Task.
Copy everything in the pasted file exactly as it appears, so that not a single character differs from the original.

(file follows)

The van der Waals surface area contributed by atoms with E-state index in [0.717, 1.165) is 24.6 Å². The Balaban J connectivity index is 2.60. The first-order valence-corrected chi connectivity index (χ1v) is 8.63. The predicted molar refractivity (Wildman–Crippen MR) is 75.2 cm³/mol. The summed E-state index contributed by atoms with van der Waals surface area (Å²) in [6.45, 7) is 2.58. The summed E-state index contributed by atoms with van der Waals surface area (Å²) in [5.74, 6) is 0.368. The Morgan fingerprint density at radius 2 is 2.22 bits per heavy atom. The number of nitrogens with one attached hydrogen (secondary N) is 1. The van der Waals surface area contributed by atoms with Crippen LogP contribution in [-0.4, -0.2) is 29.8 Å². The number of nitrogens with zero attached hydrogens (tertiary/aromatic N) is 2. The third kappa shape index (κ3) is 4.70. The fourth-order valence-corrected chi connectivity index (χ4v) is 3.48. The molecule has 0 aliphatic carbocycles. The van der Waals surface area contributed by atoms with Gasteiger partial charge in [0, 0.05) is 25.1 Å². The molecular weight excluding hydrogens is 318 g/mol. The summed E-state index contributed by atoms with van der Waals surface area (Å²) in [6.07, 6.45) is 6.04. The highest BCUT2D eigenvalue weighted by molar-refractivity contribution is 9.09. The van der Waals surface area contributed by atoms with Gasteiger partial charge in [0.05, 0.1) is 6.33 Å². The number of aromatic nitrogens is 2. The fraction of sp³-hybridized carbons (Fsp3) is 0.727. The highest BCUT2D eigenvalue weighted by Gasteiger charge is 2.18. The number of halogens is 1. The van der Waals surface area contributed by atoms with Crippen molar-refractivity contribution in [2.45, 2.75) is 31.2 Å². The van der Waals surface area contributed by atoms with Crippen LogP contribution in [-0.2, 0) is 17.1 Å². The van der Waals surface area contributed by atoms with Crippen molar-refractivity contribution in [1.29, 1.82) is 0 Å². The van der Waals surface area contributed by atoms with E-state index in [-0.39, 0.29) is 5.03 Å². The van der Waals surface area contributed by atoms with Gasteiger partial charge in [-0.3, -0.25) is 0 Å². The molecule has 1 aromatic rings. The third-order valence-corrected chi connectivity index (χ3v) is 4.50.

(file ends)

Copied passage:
The van der Waals surface area contributed by atoms with E-state index in [0.717, 1.165) is 24.6 Å². The Balaban J connectivity index is 2.60. The first-order valence-corrected chi connectivity index (χ1v) is 8.63. The predicted molar refractivity (Wildman–Crippen MR) is 75.2 cm³/mol. The summed E-state index contributed by atoms with van der Waals surface area (Å²) in [6.45, 7) is 2.58. The summed E-state index contributed by atoms with van der Waals surface area (Å²) in [5.74, 6) is 0.368. The Morgan fingerprint density at radius 2 is 2.22 bits per heavy atom. The number of nitrogens with one attached hydrogen (secondary N) is 1. The van der Waals surface area contributed by atoms with Crippen LogP contribution in [-0.4, -0.2) is 29.8 Å². The number of nitrogens with zero attached hydrogens (tertiary/aromatic N) is 2. The third kappa shape index (κ3) is 4.70. The fourth-order valence-corrected chi connectivity index (χ4v) is 3.48. The molecule has 0 aliphatic carbocycles. The van der Waals surface area contributed by atoms with Gasteiger partial charge in [0, 0.05) is 25.1 Å². The molecular weight excluding hydrogens is 318 g/mol. The summed E-state index contributed by atoms with van der Waals surface area (Å²) in [6.07, 6.45) is 6.04. The highest BCUT2D eigenvalue weighted by molar-refractivity contribution is 9.09. The van der Waals surface area contributed by atoms with Gasteiger partial charge in [0.05, 0.1) is 6.33 Å². The number of aromatic nitrogens is 2. The fraction of sp³-hybridized carbons (Fsp3) is 0.727. The highest BCUT2D eigenvalue weighted by Gasteiger charge is 2.18. The number of halogens is 1. The van der Waals surface area contributed by atoms with Crippen molar-refractivity contribution in [2.45, 2.75) is 31.2 Å². The van der Waals surface area contributed by atoms with Crippen LogP contribution in [-0.2, 0) is 17.1 Å². The van der Waals surface area contributed by atoms with Crippen molar-refractivity contribution in [1.29, 1.82) is 0 Å². The van der Waals surface area contributed by atoms with E-state index in [-0.39, 0.29) is 5.03 Å². The van der Waals surface area contributed by atoms with Gasteiger partial charge in [-0.3, -0.25) is 0 Å². The molecule has 1 aromatic rings. The third-order valence-corrected chi connectivity index (χ3v) is 4.50.